Data at Work

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"Surveillance and Digital Control at Work"

A research project on the datafication of work with a focus on Europe, led by Cracked Labs, together with AlgorithmWatch, Jeremias-Adams Prassl, UNI Europa and GPA, and supported by the Austrian Arbeiterkammer.

Project outline

Data collection is becoming ubiquitous, including at work. Systems that constantly record data about activities and behaviors in the workplace can quickly turn into devices for extensive monitoring and control, deeply affecting the rights, freedoms and bargaining power of employees. Opportunities and risks are not distributed equally. While employers optimize their business processes, workers are being rated, ranked, pressured and disciplined.

Companies use this recorded data to monitor behavior, assess performance and, increasingly, to direct tasks, manage workers and make automated decisions about them. More broadly, they exploit large amounts of data to unilaterally reorganize and reshape work. The technical systems in place are often complex and opaque, and the pace of development is fast. How do companies process employee data across different sectors and types of work including call centers, warehouses, retail, delivery, mobile care, manufacturing and knowledge work?

The project examines and maps how companies use personal data on (and against) employees in order to empower unions, academics and policymakers to better understand and navigate the datafication of work. Based on previous German-language research, it investigates and documents the systems and technologies that process personal data in the workplace, from human resource management to cybersecurity, from location tracking to workflow automation, from SAP to Microsoft 365. It identifies key developments and issues relevant to worker rights and aims to create a taxonomy of data practices at work. The project results in a series of case studies and research reports, complemented by web materials and infographics, as well as in outreach activities directed at the target groups.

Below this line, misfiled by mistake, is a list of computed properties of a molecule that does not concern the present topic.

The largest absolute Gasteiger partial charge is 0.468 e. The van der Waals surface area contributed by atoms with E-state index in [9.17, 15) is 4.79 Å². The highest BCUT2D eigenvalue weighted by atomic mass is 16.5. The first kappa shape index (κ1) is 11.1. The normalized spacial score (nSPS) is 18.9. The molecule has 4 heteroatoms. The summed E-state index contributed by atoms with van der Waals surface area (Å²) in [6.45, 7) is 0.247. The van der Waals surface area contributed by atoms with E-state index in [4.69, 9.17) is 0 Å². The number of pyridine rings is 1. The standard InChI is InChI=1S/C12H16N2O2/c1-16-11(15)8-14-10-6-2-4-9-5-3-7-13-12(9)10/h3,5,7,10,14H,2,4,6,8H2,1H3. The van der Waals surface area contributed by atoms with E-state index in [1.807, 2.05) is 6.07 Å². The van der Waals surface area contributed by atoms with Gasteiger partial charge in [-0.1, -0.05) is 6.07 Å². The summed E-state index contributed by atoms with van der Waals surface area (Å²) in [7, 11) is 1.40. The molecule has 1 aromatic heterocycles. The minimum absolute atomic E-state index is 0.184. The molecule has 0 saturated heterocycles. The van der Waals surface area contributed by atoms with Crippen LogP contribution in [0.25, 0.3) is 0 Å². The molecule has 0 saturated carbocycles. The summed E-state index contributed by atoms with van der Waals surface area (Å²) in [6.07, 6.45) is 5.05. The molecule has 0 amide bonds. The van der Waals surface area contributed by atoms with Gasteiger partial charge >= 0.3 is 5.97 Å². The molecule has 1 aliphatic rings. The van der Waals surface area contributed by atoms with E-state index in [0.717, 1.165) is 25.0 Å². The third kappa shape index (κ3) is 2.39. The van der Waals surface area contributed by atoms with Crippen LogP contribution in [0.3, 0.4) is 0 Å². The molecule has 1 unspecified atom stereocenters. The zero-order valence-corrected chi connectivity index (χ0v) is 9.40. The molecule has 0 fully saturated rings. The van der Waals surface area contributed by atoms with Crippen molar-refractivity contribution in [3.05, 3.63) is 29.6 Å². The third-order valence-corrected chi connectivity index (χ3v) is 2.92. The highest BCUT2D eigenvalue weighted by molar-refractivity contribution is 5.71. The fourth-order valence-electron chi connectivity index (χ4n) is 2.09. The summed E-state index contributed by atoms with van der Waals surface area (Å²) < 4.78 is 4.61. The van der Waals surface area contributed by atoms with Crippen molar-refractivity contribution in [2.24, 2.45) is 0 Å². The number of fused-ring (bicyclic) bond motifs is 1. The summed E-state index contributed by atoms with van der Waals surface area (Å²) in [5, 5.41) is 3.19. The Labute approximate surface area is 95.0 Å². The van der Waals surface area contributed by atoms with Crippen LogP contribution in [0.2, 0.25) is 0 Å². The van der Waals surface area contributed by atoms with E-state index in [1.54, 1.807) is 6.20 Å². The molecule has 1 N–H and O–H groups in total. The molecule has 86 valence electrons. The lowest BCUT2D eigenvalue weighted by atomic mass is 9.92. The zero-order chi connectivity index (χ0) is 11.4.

Key research questions

  • How do companies process personal data on employees and how do they use it across different sectors and types of work?
  • What kind of software systems, platforms, technologies, devices and cloud services are available on the market?
  • How do these systems utilize worker data for behavioral control, performance monitoring and automated decision-making?
  • What are key developments and major drivers? What are key issues for workers and their representatives?
  • More broadly, how does personal data processing affect the power imbalance between employers and workers?
  • Underlying questions include: Who shapes the digital transformation of work? And who benefits?

The project results in several smaller and larger publications, including case studies and reports to be published online over the course of 2023 and 2024.

Our research draws from five main sources. First, it investigates the functionalities, data practices and inner workings of systems that are available on the market and used by employers, based on an examination of software documentation and other corporate materials. Second, it reviews, summarizes and contextualizes a rich body of existing literature, including quantitative research and surveys that describe how these systems affect workers. Third, it builds on a close collaboration with the project partners and wider networks, who contribute both policy expertise and on-the-ground experiences in several European countries. Fourth, it is based on Cracked Labs' previous German-language research on surveillance and digital control at work, which included interview-based case studies. Fifth, it relies on the principal researcher's rich expertise on the data industry and on his experiences training work councils on data protection and privacy for several years.

While a comprehensive analysis of legal perspectives and realities for workers across Europe is beyond the scope of this project, AlgorithmWatch will explore the legal frameworks and key issues in four European regions based on expert interviews.